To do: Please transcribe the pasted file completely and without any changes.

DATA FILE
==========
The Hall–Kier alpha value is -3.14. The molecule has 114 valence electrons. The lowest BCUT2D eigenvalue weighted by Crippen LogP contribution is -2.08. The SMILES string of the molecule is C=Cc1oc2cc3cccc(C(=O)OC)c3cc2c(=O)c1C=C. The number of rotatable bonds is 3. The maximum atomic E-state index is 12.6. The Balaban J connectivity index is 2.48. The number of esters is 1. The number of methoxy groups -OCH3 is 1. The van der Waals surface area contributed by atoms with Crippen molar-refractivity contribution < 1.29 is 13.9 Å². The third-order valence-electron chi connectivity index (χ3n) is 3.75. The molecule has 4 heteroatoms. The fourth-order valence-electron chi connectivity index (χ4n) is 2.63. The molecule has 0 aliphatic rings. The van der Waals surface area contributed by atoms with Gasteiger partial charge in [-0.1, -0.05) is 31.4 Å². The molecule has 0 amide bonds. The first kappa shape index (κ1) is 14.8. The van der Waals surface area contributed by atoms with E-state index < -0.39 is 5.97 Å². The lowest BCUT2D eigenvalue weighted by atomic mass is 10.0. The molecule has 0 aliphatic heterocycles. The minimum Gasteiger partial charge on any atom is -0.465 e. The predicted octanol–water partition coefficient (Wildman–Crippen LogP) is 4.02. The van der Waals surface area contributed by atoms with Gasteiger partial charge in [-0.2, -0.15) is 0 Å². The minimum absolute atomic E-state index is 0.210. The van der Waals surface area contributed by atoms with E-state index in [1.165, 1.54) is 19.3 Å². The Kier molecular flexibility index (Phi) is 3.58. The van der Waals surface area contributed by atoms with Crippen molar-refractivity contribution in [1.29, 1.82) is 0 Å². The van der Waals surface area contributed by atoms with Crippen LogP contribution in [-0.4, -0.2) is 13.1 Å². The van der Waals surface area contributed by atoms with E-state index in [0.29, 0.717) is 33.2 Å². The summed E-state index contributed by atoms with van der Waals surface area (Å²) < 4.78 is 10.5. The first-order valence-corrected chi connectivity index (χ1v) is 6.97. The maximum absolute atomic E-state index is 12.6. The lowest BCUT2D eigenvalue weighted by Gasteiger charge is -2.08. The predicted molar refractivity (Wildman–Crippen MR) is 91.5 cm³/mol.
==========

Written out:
The Hall–Kier alpha value is -3.14. The molecule has 114 valence electrons. The lowest BCUT2D eigenvalue weighted by Crippen LogP contribution is -2.08. The SMILES string of the molecule is C=Cc1oc2cc3cccc(C(=O)OC)c3cc2c(=O)c1C=C. The number of rotatable bonds is 3. The maximum atomic E-state index is 12.6. The Balaban J connectivity index is 2.48. The number of esters is 1. The number of methoxy groups -OCH3 is 1. The van der Waals surface area contributed by atoms with Crippen molar-refractivity contribution < 1.29 is 13.9 Å². The third-order valence-electron chi connectivity index (χ3n) is 3.75. The molecule has 4 heteroatoms. The fourth-order valence-electron chi connectivity index (χ4n) is 2.63. The molecule has 0 aliphatic rings. The van der Waals surface area contributed by atoms with Gasteiger partial charge in [-0.1, -0.05) is 31.4 Å². The molecule has 0 amide bonds. The first kappa shape index (κ1) is 14.8. The van der Waals surface area contributed by atoms with E-state index < -0.39 is 5.97 Å². The lowest BCUT2D eigenvalue weighted by atomic mass is 10.0. The molecule has 0 aliphatic heterocycles. The minimum Gasteiger partial charge on any atom is -0.465 e. The predicted octanol–water partition coefficient (Wildman–Crippen LogP) is 4.02. The van der Waals surface area contributed by atoms with Gasteiger partial charge in [-0.2, -0.15) is 0 Å². The minimum absolute atomic E-state index is 0.210. The van der Waals surface area contributed by atoms with E-state index in [1.165, 1.54) is 19.3 Å². The Kier molecular flexibility index (Phi) is 3.58. The van der Waals surface area contributed by atoms with Crippen molar-refractivity contribution in [1.29, 1.82) is 0 Å². The van der Waals surface area contributed by atoms with Crippen LogP contribution in [-0.4, -0.2) is 13.1 Å². The van der Waals surface area contributed by atoms with E-state index in [0.29, 0.717) is 33.2 Å². The summed E-state index contributed by atoms with van der Waals surface area (Å²) < 4.78 is 10.5. The first-order valence-corrected chi connectivity index (χ1v) is 6.97. The maximum absolute atomic E-state index is 12.6. The lowest BCUT2D eigenvalue weighted by Gasteiger charge is -2.08. The predicted molar refractivity (Wildman–Crippen MR) is 91.5 cm³/mol.